Intruiged, I purchased Haruki Murakami's Kafka on the Shore the week it won the World Fantasy Award in 2005. It's been sitting there on my shelf for the last couple of years, awaiting my attention. And recently, it kept moving up in the rotation. In the end, I caved in and finally decided to give it a shot.
Why wait for so long? Well, perusing reviews and related material, I soon learned that a vasy chunk of the author's readership never understood the novel. Back in 2002, Haruki Murakami's Japanese publisher set up a website on which readers were invited to submit questions regarding the meaning of the book. More than 8000 questions were received. And according to Murakami, the secret to understanding the novel lies in reading it multiple times. "Kafka on the Shore contains several riddles, but there aren't any solutions provided. Instead, several of these riddles combine, and through their interaction the possibility of a solution takes shape. And the form this solution takes will be different for each reader. To put it another way, the riddles function as part of the solution. It's hard to explain, but that's the kind of novel I set out to write," the author tried to explain. All in all, it didn't inspire a whole lot of confidence in me.
Still, my curiosity was piqued and I knew I'd read it, hopefully sooner than later. . .
Here's the blurb:
An unusual and mesmerising novel from the cult Japanese author.
Kafka on the Shore follows the fortunes of two remarkable characters. Kafka Tamura runs away from home at fifteen, under the shadow of his father's dark prophesy. The aging Nakata, tracker of lost cats, who never recovered from a bizarre childhood affliction, finds his pleasantly simplified life suddenly turned upside down. Their parallel odysseys are enriched throughout by vivid accomplices and mesmerising dramas. Cats converse with people; fish tumble from the sky; a ghostlike pimp deploys a Hegel-spouting girl of the night; a forest harbours soldiers apparently un-aged since WWII. There is a savage killing, but the identity of both victim and killer is a riddle.
Murakami's novel is at once a classic quest, but it is also a bold exploration of mythic and contemporary taboos, of patricide, of mother-love, of sister-love. Above all it is an entertainment of a very high order.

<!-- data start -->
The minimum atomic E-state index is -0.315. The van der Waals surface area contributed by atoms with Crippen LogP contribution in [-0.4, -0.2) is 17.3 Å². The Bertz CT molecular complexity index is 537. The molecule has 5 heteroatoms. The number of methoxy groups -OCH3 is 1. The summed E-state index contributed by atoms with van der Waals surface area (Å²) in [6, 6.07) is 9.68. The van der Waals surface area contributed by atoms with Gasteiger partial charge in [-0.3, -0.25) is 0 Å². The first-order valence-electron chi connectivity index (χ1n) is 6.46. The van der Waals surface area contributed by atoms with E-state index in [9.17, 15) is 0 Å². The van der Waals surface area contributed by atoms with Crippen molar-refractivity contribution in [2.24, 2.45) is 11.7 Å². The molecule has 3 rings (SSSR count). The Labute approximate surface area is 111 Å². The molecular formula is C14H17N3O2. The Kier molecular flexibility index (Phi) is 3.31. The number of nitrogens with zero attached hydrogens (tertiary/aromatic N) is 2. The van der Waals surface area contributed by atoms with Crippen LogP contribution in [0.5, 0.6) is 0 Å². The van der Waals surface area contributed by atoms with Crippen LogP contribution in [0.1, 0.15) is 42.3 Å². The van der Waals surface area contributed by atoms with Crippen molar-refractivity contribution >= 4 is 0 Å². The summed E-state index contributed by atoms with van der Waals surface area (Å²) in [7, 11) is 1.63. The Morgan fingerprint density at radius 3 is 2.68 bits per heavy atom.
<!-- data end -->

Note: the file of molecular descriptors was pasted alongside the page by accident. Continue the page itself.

Haruki Murakami has an uncanny gift when it comes to set the mood. Kafka on the Shore grabs hold of you and sucks you into the narrative from the very beginning. As a magical realism work, this strange and whimsical of alternate universes and timelines is an enjoyable, yet uneven, ride. At times, the story is thoroughly brilliant and fills you with wonders. But the meandering and erratic plotlines sometimes become redundant and boring, and the pace is brought to a standstill.
The characterization was by far my favorite aspect of this book. Taking center stage, both Kafka Tamura and Satoru Nakata are the driving force behind the two linked storylines. Running away from a terrible oedipal prophecy, Kafka occasionally interacts with an alter ego known as Crow. Most men will recognize themselves in the boy and what he's going through and will relate to Kafka's quest. But although Kafka lies at the heart of the novel, it's his interaction with Oshima, Sakura, and Miss Saeki that makes his storyline so special. For his part, Nakata may be a lovable simpleton who can speak with cats. But his plotline doesn't truly take off until he teams up with Hoshino. Hence, though Kafka and Nakata are the principal focus of this work, it's the supporting cast which is responsible for most of the poignant and emotional moments found throughout its pages. There are a number of powerful sequences, chief among those a rape scene that many might find off-putting.
The rhythm is crooked from beginning to end. At times, the pace is fluid and Kafka on the Shore is a veritable page-turner. And yet, in some portion of the book the rhythm slows to a crawl and the plot goes absolutely nowhere, making me want to open my veins.
There is resolution of a sort at the end of the book, but one doesn't truly understand everything that took place. Which prevented me from fully enjoying the novel. Too bad, as this could have been a brilliant reading experience. It is good, mind you, but it could have been great.